If we want to apply our brains more effectively to the pursuit of our chosen objectives, we must commit to the hard work of understanding how brains implement cognition. Is it enough to strive to "overcome bias"? I've come across an interesting tidbit of research (which I'll introduce in a moment) on "perceptual pop-out", that hints it is not enough.

"Cognition" is a broad notion; we can dissect it into awareness, perception, reasoning, judgment, feeling... Broad enough to encompass what I'm coming to call "pure reason": our shared toolkit of normative frameworks for assessing probability, evaluating utility, guiding decision, and so on. Pure reason is one of the components of rationality, as this term is used here, but it does not encompass all of rationality, and we should beware the many Myths of Pure Reason. The Spock caricature is one; by itself enough cause to use the word "rational" sparingly, if at all.

Or the idea that all bias is bad.

It turns out, for instance, that a familiar bugaboo, confirmation bias, might play an important role in perception. Matt Davis at Cambridge Medical School has crafted a really neat three-part audio sample based showcasing one of his research topics. The first and last part of the sample are exactly the same. If you are at all like me, however, you will perceive them quite differently.

Here is the audio sample (mp3). Please listen to it now.

Notice the difference? Matt Davis, who has researched these effects extensively, refers to them as "perceptual pop-out". The link with confirmation bias is suggested by Jim Carnicelli: " Once you have an expectation of what to look for in the data, you quickly find it."

In Probability Theory, E.T. Jaynes notes that perception is "inference from incomplete information"; and elsewhere adds:

Kahneman & Tversky claimed that we are not Bayesians, because in psychological tests people often commit violations of Bayesian principles. [...] People are reasoning to a more sophisticated version of Bayesian inference than [Kahneman and Tversky] had in mind. [...] We would expect Natural Selection to produce such a result: after all, any reasoning format whose results conflict with Bayesian inference will place a creature at a decided survival disadvantage.

There is an apparent paradox between our susceptibility to various biases, and the fact that these biases are prevalent precisely because they are part of a cognitive toolkit honed over a long evolutionary period, suggesting that each component of that toolkit must have worked - conferred some advantage. Bayesian inference, claims Jaynes, isn't just a good move - it is the best move.

However, these components evolved in specific situations; the hardware kit that they are part of was never intended to run the software we now know as "pure reason". Our high-level reasoning processes are "hijacking" these components for other purposes. The same goes of our consciousness, which is also a patched-together hack on top of the same hardware.

There, by the way, is why Dennett's work on consciousness is important, and should be given a sympathetic exposition here rather than a hatchet job. (This post is intended in part as a tentative prelude to tackling that exposition.)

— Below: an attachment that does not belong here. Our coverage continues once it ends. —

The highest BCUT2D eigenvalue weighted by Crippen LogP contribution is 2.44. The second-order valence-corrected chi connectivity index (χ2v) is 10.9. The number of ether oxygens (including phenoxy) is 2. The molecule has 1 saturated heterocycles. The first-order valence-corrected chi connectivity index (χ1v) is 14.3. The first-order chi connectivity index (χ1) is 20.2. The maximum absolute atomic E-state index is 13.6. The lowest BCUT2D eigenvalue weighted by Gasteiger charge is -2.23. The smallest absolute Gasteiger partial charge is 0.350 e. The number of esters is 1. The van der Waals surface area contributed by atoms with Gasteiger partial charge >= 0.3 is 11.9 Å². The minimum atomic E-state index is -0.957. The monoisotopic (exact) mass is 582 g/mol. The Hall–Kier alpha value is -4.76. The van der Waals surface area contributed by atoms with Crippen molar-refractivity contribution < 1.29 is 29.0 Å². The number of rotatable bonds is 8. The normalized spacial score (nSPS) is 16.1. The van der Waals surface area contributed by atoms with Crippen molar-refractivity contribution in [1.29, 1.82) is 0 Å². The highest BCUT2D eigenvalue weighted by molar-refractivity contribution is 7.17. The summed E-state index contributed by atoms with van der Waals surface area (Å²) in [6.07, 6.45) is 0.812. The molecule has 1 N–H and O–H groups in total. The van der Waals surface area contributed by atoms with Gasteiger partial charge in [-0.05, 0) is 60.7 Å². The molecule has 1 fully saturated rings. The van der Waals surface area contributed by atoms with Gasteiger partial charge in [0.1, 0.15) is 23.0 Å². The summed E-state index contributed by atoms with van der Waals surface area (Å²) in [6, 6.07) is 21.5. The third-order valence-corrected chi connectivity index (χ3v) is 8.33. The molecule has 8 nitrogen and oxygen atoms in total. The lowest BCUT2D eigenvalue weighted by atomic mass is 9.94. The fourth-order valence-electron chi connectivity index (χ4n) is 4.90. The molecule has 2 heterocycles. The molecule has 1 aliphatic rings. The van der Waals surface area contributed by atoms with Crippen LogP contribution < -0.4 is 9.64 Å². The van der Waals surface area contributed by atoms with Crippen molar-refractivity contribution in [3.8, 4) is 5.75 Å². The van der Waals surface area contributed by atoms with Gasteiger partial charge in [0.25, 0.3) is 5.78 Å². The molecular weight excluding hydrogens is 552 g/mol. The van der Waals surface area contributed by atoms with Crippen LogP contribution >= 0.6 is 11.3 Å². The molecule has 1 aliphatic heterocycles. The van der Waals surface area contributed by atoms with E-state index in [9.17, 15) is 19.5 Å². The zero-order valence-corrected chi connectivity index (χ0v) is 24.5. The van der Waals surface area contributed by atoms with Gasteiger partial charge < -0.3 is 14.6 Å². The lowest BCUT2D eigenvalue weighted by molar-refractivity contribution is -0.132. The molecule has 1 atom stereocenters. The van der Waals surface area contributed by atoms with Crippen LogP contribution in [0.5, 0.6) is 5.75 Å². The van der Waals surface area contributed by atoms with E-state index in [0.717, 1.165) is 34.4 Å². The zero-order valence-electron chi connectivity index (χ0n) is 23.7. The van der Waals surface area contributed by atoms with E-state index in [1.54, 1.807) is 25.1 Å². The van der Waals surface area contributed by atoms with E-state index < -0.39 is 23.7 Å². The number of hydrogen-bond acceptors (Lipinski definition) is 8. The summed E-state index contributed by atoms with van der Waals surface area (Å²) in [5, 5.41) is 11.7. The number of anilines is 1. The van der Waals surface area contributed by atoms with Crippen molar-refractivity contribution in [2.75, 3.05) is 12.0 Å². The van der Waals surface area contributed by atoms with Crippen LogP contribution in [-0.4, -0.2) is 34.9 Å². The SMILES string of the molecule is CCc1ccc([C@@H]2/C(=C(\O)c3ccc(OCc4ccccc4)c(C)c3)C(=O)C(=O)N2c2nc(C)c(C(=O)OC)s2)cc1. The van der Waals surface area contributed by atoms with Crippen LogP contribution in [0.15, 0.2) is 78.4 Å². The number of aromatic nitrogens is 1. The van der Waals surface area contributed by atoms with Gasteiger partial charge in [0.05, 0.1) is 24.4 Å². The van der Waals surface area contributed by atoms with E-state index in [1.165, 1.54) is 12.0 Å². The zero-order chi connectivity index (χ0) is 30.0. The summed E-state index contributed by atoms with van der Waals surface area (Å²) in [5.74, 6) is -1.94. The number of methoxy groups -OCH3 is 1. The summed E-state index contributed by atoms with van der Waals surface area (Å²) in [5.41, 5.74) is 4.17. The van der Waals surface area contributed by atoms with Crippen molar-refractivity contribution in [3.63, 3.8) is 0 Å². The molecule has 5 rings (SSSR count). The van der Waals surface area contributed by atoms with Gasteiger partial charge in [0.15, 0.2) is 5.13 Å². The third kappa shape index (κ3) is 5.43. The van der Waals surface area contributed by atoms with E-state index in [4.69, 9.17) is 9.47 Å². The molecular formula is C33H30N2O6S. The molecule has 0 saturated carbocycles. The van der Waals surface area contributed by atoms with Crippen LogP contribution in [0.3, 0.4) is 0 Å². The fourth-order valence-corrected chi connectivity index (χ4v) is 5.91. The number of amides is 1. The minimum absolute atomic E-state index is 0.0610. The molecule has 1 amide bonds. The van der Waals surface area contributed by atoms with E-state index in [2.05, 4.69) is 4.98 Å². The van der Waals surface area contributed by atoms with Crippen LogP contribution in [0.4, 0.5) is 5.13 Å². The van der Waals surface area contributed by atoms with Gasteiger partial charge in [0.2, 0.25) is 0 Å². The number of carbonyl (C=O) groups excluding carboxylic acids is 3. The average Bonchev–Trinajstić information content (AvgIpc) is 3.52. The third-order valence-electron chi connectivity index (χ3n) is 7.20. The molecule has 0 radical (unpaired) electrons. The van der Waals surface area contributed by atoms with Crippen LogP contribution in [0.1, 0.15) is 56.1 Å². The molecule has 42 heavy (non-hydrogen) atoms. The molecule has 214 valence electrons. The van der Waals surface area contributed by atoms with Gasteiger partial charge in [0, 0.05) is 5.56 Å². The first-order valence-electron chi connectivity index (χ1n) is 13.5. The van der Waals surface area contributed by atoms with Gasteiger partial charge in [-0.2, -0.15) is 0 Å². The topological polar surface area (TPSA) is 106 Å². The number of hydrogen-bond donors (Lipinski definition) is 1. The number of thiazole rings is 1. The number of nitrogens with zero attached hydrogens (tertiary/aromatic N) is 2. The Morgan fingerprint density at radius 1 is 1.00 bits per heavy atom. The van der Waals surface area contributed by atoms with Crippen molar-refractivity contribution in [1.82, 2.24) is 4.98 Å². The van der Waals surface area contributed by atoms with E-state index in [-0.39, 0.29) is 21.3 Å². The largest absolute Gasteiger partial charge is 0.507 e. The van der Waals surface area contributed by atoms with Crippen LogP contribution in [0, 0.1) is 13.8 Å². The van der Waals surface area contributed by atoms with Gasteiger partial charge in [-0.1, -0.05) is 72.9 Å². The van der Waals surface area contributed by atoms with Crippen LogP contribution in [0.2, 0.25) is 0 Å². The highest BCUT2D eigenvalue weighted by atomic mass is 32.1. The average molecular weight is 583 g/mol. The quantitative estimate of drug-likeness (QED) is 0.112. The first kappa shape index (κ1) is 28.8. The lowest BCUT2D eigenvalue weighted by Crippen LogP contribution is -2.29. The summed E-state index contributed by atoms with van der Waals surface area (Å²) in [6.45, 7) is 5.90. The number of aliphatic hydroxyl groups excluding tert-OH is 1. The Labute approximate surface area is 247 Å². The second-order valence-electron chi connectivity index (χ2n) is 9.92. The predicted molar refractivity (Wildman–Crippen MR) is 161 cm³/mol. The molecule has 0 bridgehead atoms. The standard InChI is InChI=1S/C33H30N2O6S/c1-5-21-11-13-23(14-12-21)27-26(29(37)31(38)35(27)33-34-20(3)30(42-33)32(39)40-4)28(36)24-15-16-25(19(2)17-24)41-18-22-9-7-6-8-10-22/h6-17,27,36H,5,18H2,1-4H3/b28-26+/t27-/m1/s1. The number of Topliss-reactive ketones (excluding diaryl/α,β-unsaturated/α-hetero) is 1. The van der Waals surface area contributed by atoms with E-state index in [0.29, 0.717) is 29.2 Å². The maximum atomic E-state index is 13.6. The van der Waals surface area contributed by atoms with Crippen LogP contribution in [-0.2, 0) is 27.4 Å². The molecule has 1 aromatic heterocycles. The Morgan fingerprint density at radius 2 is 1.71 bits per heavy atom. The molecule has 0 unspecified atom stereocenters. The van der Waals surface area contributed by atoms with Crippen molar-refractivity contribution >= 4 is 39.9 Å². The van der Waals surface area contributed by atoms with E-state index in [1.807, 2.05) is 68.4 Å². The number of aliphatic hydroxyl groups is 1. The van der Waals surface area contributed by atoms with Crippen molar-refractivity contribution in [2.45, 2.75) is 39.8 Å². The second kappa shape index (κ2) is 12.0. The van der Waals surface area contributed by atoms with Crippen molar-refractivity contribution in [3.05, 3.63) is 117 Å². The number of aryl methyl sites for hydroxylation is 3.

We are not AIs, who, when finally implemented, will (putatively) be able to modify their own source code. The closest we can come to that is to be aware of what our reasoning is put together from, which include various biases that exist for a reason, and to make conscious choices as to how we use these components.

Bottom line : understanding where your biases come from, and putting that knowledge to good use, is of more value than rejecting all bias as evil.


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understanding where your biases come from, and putting that knowledge to good use, is of more value than rejecting all bias as evil.

Putting that knowledge to use is great, but aside from that shouldn't we just still reject bias as "evil" for the reason they are systematic errors in reasoning?

Sure, the brain circuitry that produces a bias in a certain context can be adaptive or promote correctness in another. I don't think anyone doubts here that every bias has an evolutionary reason and history behind it. Evolutionary trade-offs and adaptive advantages can both lead to the rise of things we call biases now. What worked in an ancestral environment might not work now, etc.

"Rejecting" a bias as evil ideally requires that the bias is a compactly definable, reliable pattern over many outcomes. Maybe we'll acquire some extra knowledge about mechanisms and brain circuitry behind some biases, and we'll be able to collapse several biases into one, or split them, or just generally refine our understanding, thus aiding debiasing. But I think that a bias itself, as an observed pattern of errors, is bad and stays bad.

Please take note of the wording: "reject all bias as evil".

That is, lumping all demonstrated instances of bias into a general category of "ugh, I should avoid doing this" is likely to keep us from looking into the interesting adaptive properties of specific biases.

When confronted with a specific bias, the useful thing to do is recognize that it introduces error in particular contexts but may remain adaptive in other contexts. We will then strive to adopt prescriptive approaches, selected according to context, which help correct for observed bias and bring our cognition into line with the desired normative frameworks - which themselves differ from context to context.

I meant that it's the specific underlying mechanisms that can produce a bias or promote correctness; a bias is just a surface level fact about what errors people tend to make. Also, lots of biases are specific to a certain mental task and cannot be interpreted in foreign contexts. It's not guaranteed either that a current "bias" concept will not be superseded by additional knowledge. Therefore, the ideal basis of debiasing is most likely a detailed understanding of psychology/neurology; which is a point you expressed, and I agree.


I think this disagreement comes down to the definition of "bias", which Wikipedia defines as "a tendency or preference towards a particular perspective, ideology or result, when the tendency interferes with the ability to be impartial, unprejudiced, or objective." If a bias helps you make fewer errors, I would argue it's not a bias.